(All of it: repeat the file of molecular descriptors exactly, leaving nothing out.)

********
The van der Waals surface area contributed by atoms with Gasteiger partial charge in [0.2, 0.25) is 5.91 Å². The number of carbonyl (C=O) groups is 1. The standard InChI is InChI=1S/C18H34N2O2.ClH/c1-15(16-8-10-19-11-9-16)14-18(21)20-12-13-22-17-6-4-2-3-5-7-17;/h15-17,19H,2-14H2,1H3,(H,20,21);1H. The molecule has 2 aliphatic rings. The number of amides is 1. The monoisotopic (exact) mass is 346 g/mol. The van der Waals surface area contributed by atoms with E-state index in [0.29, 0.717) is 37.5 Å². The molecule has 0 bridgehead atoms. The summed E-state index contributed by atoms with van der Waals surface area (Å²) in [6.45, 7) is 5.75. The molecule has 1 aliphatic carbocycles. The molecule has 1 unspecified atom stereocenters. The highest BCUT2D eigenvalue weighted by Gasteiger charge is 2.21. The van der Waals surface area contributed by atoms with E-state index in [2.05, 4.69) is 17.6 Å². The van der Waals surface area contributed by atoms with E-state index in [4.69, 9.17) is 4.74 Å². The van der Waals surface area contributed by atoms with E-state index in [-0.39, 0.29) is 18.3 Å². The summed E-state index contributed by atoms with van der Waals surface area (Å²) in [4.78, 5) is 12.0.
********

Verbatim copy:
The van der Waals surface area contributed by atoms with Gasteiger partial charge in [0.2, 0.25) is 5.91 Å². The number of carbonyl (C=O) groups is 1. The standard InChI is InChI=1S/C18H34N2O2.ClH/c1-15(16-8-10-19-11-9-16)14-18(21)20-12-13-22-17-6-4-2-3-5-7-17;/h15-17,19H,2-14H2,1H3,(H,20,21);1H. The molecule has 2 aliphatic rings. The number of amides is 1. The monoisotopic (exact) mass is 346 g/mol. The van der Waals surface area contributed by atoms with E-state index in [0.29, 0.717) is 37.5 Å². The molecule has 0 bridgehead atoms. The summed E-state index contributed by atoms with van der Waals surface area (Å²) in [6.45, 7) is 5.75. The molecule has 1 aliphatic carbocycles. The molecule has 1 unspecified atom stereocenters. The highest BCUT2D eigenvalue weighted by Gasteiger charge is 2.21. The van der Waals surface area contributed by atoms with E-state index in [2.05, 4.69) is 17.6 Å². The van der Waals surface area contributed by atoms with E-state index in [4.69, 9.17) is 4.74 Å². The van der Waals surface area contributed by atoms with E-state index in [-0.39, 0.29) is 18.3 Å². The summed E-state index contributed by atoms with van der Waals surface area (Å²) in [4.78, 5) is 12.0.